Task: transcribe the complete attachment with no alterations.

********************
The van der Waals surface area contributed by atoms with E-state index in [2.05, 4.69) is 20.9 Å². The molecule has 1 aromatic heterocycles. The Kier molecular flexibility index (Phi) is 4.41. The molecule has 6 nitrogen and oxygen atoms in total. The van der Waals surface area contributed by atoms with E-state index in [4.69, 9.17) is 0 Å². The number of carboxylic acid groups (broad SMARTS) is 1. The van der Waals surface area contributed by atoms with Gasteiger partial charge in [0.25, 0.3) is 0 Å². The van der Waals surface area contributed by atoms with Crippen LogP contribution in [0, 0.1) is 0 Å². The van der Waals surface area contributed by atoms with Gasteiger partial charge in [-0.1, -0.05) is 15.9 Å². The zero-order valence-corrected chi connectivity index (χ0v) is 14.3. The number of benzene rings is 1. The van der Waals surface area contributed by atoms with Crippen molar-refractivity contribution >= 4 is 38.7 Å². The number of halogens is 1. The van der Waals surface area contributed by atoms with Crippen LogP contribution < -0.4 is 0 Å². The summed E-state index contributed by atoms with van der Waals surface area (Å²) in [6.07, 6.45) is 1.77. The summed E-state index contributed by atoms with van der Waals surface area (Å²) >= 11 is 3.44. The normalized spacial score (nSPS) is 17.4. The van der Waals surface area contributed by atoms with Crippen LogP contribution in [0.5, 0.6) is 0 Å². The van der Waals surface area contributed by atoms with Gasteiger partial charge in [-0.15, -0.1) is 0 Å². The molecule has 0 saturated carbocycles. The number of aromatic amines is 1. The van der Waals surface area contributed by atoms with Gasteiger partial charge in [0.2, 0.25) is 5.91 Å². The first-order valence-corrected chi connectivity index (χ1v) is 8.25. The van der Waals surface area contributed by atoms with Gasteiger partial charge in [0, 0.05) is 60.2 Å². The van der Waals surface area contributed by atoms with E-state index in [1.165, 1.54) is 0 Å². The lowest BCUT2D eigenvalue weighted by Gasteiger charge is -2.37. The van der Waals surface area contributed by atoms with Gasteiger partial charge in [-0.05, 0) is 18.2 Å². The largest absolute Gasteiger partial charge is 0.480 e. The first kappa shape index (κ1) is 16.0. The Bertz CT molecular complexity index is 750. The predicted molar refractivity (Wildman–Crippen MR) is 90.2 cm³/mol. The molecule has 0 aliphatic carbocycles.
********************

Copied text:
The van der Waals surface area contributed by atoms with E-state index in [2.05, 4.69) is 20.9 Å². The molecule has 1 aromatic heterocycles. The Kier molecular flexibility index (Phi) is 4.41. The molecule has 6 nitrogen and oxygen atoms in total. The van der Waals surface area contributed by atoms with E-state index in [4.69, 9.17) is 0 Å². The number of carboxylic acid groups (broad SMARTS) is 1. The van der Waals surface area contributed by atoms with Gasteiger partial charge in [0.25, 0.3) is 0 Å². The van der Waals surface area contributed by atoms with Crippen LogP contribution in [0, 0.1) is 0 Å². The van der Waals surface area contributed by atoms with Gasteiger partial charge in [-0.1, -0.05) is 15.9 Å². The zero-order valence-corrected chi connectivity index (χ0v) is 14.3. The number of benzene rings is 1. The van der Waals surface area contributed by atoms with Crippen molar-refractivity contribution >= 4 is 38.7 Å². The number of halogens is 1. The van der Waals surface area contributed by atoms with Crippen LogP contribution < -0.4 is 0 Å². The summed E-state index contributed by atoms with van der Waals surface area (Å²) in [6.07, 6.45) is 1.77. The summed E-state index contributed by atoms with van der Waals surface area (Å²) >= 11 is 3.44. The normalized spacial score (nSPS) is 17.4. The van der Waals surface area contributed by atoms with Crippen LogP contribution in [0.5, 0.6) is 0 Å². The van der Waals surface area contributed by atoms with Gasteiger partial charge in [-0.15, -0.1) is 0 Å². The molecule has 0 saturated carbocycles. The number of aromatic amines is 1. The van der Waals surface area contributed by atoms with Gasteiger partial charge in [0.2, 0.25) is 5.91 Å². The first-order valence-corrected chi connectivity index (χ1v) is 8.25. The van der Waals surface area contributed by atoms with Gasteiger partial charge in [0, 0.05) is 60.2 Å². The van der Waals surface area contributed by atoms with E-state index in [1.165, 1.54) is 0 Å². The lowest BCUT2D eigenvalue weighted by Gasteiger charge is -2.37. The van der Waals surface area contributed by atoms with Gasteiger partial charge in [-0.05, 0) is 18.2 Å². The largest absolute Gasteiger partial charge is 0.480 e. The first kappa shape index (κ1) is 16.0. The Bertz CT molecular complexity index is 750. The predicted molar refractivity (Wildman–Crippen MR) is 90.2 cm³/mol. The molecule has 0 aliphatic carbocycles.